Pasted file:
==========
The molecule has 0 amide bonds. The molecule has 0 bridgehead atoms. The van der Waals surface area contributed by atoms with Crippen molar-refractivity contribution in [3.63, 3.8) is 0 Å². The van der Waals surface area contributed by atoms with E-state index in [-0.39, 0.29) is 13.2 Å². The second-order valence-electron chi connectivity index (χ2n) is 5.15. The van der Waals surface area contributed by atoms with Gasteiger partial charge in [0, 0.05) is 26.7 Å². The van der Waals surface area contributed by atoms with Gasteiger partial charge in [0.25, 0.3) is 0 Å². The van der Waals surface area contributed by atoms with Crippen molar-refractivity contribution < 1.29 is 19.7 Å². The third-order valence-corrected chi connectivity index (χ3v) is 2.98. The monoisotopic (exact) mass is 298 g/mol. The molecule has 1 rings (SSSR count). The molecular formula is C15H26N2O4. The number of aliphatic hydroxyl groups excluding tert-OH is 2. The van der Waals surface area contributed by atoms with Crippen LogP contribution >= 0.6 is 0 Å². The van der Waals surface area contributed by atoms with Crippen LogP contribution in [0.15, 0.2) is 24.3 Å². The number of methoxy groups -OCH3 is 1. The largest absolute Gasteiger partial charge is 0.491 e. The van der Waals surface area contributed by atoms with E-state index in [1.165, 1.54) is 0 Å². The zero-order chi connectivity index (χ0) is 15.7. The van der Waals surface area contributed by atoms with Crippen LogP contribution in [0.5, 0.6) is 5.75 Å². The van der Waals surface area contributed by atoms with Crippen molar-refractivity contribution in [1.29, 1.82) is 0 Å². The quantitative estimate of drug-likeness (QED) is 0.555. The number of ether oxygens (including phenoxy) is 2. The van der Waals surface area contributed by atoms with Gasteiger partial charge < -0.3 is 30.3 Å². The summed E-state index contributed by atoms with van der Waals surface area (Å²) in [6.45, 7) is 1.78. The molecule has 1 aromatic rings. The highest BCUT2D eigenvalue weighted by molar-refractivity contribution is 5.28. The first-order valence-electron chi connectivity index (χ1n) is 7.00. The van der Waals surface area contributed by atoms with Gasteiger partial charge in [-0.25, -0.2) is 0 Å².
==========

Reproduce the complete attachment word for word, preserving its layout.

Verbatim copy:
The molecule has 0 amide bonds. The molecule has 0 bridgehead atoms. The van der Waals surface area contributed by atoms with Crippen molar-refractivity contribution in [3.63, 3.8) is 0 Å². The van der Waals surface area contributed by atoms with E-state index in [-0.39, 0.29) is 13.2 Å². The second-order valence-electron chi connectivity index (χ2n) is 5.15. The van der Waals surface area contributed by atoms with Gasteiger partial charge in [0, 0.05) is 26.7 Å². The van der Waals surface area contributed by atoms with Gasteiger partial charge in [0.25, 0.3) is 0 Å². The van der Waals surface area contributed by atoms with Crippen molar-refractivity contribution < 1.29 is 19.7 Å². The third-order valence-corrected chi connectivity index (χ3v) is 2.98. The monoisotopic (exact) mass is 298 g/mol. The molecule has 1 rings (SSSR count). The molecular formula is C15H26N2O4. The number of aliphatic hydroxyl groups excluding tert-OH is 2. The van der Waals surface area contributed by atoms with Crippen LogP contribution >= 0.6 is 0 Å². The van der Waals surface area contributed by atoms with Crippen LogP contribution in [0.15, 0.2) is 24.3 Å². The number of methoxy groups -OCH3 is 1. The largest absolute Gasteiger partial charge is 0.491 e. The van der Waals surface area contributed by atoms with E-state index in [1.165, 1.54) is 0 Å². The zero-order chi connectivity index (χ0) is 15.7. The van der Waals surface area contributed by atoms with Crippen LogP contribution in [0.5, 0.6) is 5.75 Å². The van der Waals surface area contributed by atoms with Crippen molar-refractivity contribution in [1.29, 1.82) is 0 Å². The quantitative estimate of drug-likeness (QED) is 0.555. The number of ether oxygens (including phenoxy) is 2. The van der Waals surface area contributed by atoms with Gasteiger partial charge < -0.3 is 30.3 Å². The summed E-state index contributed by atoms with van der Waals surface area (Å²) in [6.45, 7) is 1.78. The molecule has 1 aromatic rings. The highest BCUT2D eigenvalue weighted by molar-refractivity contribution is 5.28. The first-order valence-electron chi connectivity index (χ1n) is 7.00. The van der Waals surface area contributed by atoms with Gasteiger partial charge in [-0.25, -0.2) is 0 Å².